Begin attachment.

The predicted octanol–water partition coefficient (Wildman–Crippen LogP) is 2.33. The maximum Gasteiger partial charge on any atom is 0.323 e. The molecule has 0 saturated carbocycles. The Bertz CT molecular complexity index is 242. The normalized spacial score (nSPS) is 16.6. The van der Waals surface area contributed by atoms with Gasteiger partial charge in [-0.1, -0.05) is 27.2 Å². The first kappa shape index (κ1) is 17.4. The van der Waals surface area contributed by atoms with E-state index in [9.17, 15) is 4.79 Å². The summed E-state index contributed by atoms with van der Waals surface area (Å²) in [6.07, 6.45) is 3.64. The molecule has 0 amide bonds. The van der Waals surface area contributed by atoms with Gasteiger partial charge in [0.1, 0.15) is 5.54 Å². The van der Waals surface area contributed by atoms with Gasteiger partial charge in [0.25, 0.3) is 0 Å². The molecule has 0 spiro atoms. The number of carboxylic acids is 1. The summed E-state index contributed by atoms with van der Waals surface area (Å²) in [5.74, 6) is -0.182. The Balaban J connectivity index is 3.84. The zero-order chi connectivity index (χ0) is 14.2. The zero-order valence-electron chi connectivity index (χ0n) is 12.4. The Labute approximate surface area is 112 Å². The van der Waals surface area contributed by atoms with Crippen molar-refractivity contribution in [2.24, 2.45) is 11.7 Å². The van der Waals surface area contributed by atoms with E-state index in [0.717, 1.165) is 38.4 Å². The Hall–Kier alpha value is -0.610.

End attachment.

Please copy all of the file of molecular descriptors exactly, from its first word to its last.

The predicted octanol–water partition coefficient (Wildman–Crippen LogP) is 2.33. The maximum Gasteiger partial charge on any atom is 0.323 e. The molecule has 0 saturated carbocycles. The Bertz CT molecular complexity index is 242. The normalized spacial score (nSPS) is 16.6. The van der Waals surface area contributed by atoms with Gasteiger partial charge in [-0.1, -0.05) is 27.2 Å². The first kappa shape index (κ1) is 17.4. The van der Waals surface area contributed by atoms with E-state index in [9.17, 15) is 4.79 Å². The summed E-state index contributed by atoms with van der Waals surface area (Å²) in [6.07, 6.45) is 3.64. The molecule has 0 amide bonds. The van der Waals surface area contributed by atoms with Gasteiger partial charge in [0.1, 0.15) is 5.54 Å². The van der Waals surface area contributed by atoms with Gasteiger partial charge in [0.25, 0.3) is 0 Å². The molecule has 0 spiro atoms. The number of carboxylic acids is 1. The summed E-state index contributed by atoms with van der Waals surface area (Å²) in [5.74, 6) is -0.182. The Balaban J connectivity index is 3.84. The zero-order chi connectivity index (χ0) is 14.2. The zero-order valence-electron chi connectivity index (χ0n) is 12.4. The Labute approximate surface area is 112 Å². The van der Waals surface area contributed by atoms with Crippen molar-refractivity contribution in [2.24, 2.45) is 11.7 Å². The van der Waals surface area contributed by atoms with E-state index in [0.717, 1.165) is 38.4 Å². The Hall–Kier alpha value is -0.610.